OKC Thunder: Billy Donovan maximizing Enes Kanter’s talents

Thunder’s Enes Kanter: Scores 16 points, grabs nine boards Friday
January 23, 2016
Oklahoma City Thunder coach maximizing Enes Kanter’s talents
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Steven Adams missed the Thunder’s game in Dallas on Friday night with a strained right elbow, suffered in pregame. But never fear. With a backup center like Enes Kanter, Billy Donovan’s move was clear. Into the starting lineup, Donovan just slipped in … Nick Collison.

That’s not just because Collison is quite the trusty hand. It’s also because Donovan knows a good thing when he sees it.

Kanter off the bench has been an absolute success for the Thunder. The $70 million man is a defensive liability, but Donovan has found ways to make it work with Kanter.

Kanter is playing more and more with either Adams or Serge Ibaka, so there’s usually a shot blocker behind Kanter.

Kanter is often finishing games with Russell Westbrook and Kevin Durant, and Kanter has proven to be superb at both pick-and-roll and pick-and-pop plays with Westbrook.

Heck, Westbrook appears to be the chief cantor for Kanter. Friday, Westbrook labeled Kanter the best choice for the NBA’s Sixth Man of the Year Award.

“It’s not even a question,” Westbrook said.

Well, it’s a question. Kanter’s numbers are good — 11.7 points and 7.5 rebounds a game, while a shooting 56.7 percent from the field. The latter number is fourth-best in the NBA.

But among primary bench players, Kanter ranks just 10th in scoring. New Orleans’ Ryan Anderson averages 16.7 points off the bench; Denver’s Will Barton averages 15.5.

Part of the reason: Kanter is averaging just 20.4 minutes per game. That’s 57th in the league among primary bench players. Kanter is 10th in the NBA in rebounds per minute.

Sorry to break it to Westbrook, but Kanter is not going to win Sixth Man. First, that award usually goes to a guard. Since 2000, the only non-guards to win were Lamar Odom in 2011, Antawn Jamison in 2004 and Corliss Williamson in 2002. The last true center to win was Bill Walton in 1986.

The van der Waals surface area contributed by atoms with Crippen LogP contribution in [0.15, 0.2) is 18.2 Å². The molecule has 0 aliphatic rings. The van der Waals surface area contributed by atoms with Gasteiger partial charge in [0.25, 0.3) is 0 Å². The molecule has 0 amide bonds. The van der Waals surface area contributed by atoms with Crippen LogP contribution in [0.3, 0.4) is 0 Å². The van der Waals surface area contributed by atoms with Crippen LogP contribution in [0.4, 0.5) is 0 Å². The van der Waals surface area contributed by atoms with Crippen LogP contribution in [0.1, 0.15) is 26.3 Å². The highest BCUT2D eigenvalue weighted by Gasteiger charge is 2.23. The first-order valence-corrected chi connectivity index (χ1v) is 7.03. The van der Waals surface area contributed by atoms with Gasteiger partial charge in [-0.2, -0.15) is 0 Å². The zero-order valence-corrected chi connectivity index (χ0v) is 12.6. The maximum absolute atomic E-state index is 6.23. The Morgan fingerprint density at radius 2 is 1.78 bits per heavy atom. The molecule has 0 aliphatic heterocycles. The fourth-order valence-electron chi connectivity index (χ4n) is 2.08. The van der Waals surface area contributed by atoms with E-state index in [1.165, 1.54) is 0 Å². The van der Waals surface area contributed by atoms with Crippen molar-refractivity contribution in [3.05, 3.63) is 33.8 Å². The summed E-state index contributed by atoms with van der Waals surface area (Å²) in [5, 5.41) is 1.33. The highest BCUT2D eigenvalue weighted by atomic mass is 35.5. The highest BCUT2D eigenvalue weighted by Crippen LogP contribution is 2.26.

Kanter might have a chance if his minutes increased dramatically. Went from, say, 20 to 30. Then Kanter might be averaging 17.5 points and 11.2 rebounds. Then Westbrook would have a parade behind him.

But Donovan’s use of Kanter can’t be criticized. Even Friday night in Dallas, with no Adams, Kanter played just 24:11. Half the game. He had 16 points (on 7-of-10 shooting) and nine rebounds. Excellent production. But give Kanter more minutes, and his defense would be more exposed.

On a roster with Adams and Ibaka, in a league that more and more is using smaller lineups, it’s hard to squeeze in more minutes for Kanter. The minutes he plays now minimize the defensive liability and maximize the offensive production.

Some say a guy making $17.5 million a season ought to be playing more than 20 minutes a game. But you can’t make playing-time decisions based on paychecks. That’s a way to lose a locker room and a bunch of games.

The Thunder’s financial commitment to Kanter, much debated in the summer, is in the past. Kanter’s getting the money no matter what.

Donovan’s charge is to get the most out of his players, regardless of how much money they make. Through 45 games, Donovan is getting plenty of out of Enes Kanter.

Berry Tramel: Berry can be reached at (405) 760-8080 or at btramel@oklahoman.com. He can be heard Monday through Friday from 4:40-5:20 p.m. on The Sports Animal radio network, including FM-98.1. You can also view his personality page at newsok.com/berrytramel.